Marketing, Writing and Editing

Book Promotion 101, part three

Over the course of the last two posts, I’ve explained the need for all authors, both traditionally and independently published, to promote their books and some of the techniques and outlets we can use to do that promotion. This week, I will put it to practical use by showing you a preliminary promotion schedule I plan to use for my upcoming novel.

But first, a truth that affects the schedule:

Most published books are available at online retailers weeks before copies are available in brick and mortar bookstores. Or before the author receives their copies.

Also, keep in mind that when I refer to “memes” I’m referring to short promotional videos as much as the static images we’re familiar with. In much the same way, “poster” is either a glossy, full color commercially printed piece, or one printed up on my own printer, more like a flier. I use the term for both.

Before the campaign actually begins, I will have some items created, revised, and ready to go when the time comes:

Memes 16
Posters 8
Direct mail letters 2
Press release 2
Ad copy 4
Bookmarks, post cards, etc.

The Campaign

8 weeks before the book goes live
Post meme # 1 web sites and social media
7 weeks
Post poster # 1
6 weeks
Post meme # 2
5 weeks

4 weeks
Post meme # 3
Cover reveal
3 weeks
Post meme # 4
Post poster # 2
2 weeks
Post meme # 5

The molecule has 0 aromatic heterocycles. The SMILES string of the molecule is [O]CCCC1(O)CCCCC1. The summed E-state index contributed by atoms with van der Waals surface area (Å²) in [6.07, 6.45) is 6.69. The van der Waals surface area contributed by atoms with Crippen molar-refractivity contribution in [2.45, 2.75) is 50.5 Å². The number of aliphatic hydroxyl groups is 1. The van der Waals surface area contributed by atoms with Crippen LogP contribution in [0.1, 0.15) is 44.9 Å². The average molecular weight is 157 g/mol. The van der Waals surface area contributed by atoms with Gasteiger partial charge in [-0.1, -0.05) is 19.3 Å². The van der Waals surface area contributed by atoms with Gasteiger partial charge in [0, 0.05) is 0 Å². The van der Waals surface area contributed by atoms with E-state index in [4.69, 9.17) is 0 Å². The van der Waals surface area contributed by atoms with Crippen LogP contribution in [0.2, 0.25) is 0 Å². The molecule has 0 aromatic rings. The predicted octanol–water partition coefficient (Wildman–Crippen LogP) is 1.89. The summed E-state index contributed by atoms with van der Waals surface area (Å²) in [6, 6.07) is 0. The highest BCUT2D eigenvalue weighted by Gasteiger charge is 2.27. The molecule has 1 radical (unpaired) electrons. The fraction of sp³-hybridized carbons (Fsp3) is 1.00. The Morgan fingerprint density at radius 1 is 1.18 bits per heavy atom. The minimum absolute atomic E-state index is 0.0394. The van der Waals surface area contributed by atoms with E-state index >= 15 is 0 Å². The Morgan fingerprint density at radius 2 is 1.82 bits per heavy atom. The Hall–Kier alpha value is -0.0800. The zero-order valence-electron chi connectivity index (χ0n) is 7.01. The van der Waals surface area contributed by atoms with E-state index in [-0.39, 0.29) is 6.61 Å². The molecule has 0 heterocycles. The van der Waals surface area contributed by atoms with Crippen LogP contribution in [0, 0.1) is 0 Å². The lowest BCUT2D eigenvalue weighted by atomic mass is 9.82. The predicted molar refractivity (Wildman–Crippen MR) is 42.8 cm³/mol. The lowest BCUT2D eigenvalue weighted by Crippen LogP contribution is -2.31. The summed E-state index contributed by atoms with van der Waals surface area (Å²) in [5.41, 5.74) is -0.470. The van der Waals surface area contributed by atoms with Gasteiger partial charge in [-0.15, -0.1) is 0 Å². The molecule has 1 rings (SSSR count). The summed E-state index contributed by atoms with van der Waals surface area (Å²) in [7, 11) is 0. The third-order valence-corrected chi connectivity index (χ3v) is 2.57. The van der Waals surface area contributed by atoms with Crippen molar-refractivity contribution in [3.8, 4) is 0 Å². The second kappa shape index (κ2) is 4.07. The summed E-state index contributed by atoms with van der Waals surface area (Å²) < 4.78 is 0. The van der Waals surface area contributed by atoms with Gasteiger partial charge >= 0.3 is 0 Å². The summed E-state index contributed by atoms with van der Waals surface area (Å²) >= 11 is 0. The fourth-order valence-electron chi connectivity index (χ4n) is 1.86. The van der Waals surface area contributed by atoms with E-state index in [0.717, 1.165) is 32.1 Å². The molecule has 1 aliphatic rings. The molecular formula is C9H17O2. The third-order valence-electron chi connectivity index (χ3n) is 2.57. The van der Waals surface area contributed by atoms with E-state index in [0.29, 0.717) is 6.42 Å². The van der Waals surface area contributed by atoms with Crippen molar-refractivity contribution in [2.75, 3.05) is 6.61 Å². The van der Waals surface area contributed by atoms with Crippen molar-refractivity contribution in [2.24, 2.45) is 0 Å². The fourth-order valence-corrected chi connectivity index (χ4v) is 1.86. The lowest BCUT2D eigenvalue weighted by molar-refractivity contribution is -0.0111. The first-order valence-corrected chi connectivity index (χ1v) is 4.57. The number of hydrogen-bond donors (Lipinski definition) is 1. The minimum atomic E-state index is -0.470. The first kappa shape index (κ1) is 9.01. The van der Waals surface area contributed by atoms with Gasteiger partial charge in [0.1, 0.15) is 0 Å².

Promote at Writer’s Conference
1 week
Post meme # 6

Book goes live online
Post meme # 7
Post poster # 3
Issue press release
Issue direct mailings
Begin online ads
Schedule blog tour
2 week
Post meme # 8
3 week
Post meme # 9
4 week

Book goes live on the ground
Post meme # 10
Post poster # 4
Issue press release
Issue direct mailings
Run blog tour
Run print ad in local paper
Continue online ads
2 week
Post meme # 11
Promote at local writer’s/poet’s event
3 week
Consider re-running local print ad
Post meme # 12
4 week
Post meme # 13

5 week
6 week
Post poster # 5
7 week
Post meme # 14
8 week

Continue running new memes approximately every two weeks and new posters every month for six months.

Attend all book fairs and writer’s conferences in the area to promote the work.

Consider running print ad in story’s location local newspapers (weeks 5-8) As opposed to the original ad run in my physical neighborhood.

Notice that the most intense promotion is during the eight weeks immediately after publication. It is then that I hope to take advantage of the word “new” that seems to attract so many people. Not listed, but an integral part of the campaign, will be social media blurbs about good reviews and other campaign highlights, as well as periodic road trips to distribute posters and talk to bookstore managers.

Also, when I say “Post meme # 1” it doesn’t mean that it is the only time I plan on posting it. The notation is merely the first time I plan on introducing it. In other words, I will post a new meme seventeen times. (At this point, I haven’t really decided how many times I will run each.)

Have “elevator pitch” ready for anyone who asks me about the book. Talk about it to everyone.

Finally, find a way to measure the results. The ultimate tool, obviously, is that quarterly royalty check, but there are other ways that don’t involve waiting three months. One of them is “Google alerts” which notify you every time a particular phrase (such as a book title) is used as a search term. Another is Amazon rankings.

That’s it. That’s my current plan for promoting my new novel. We shall see how well it works.

I also reserve the right to change it at any time.

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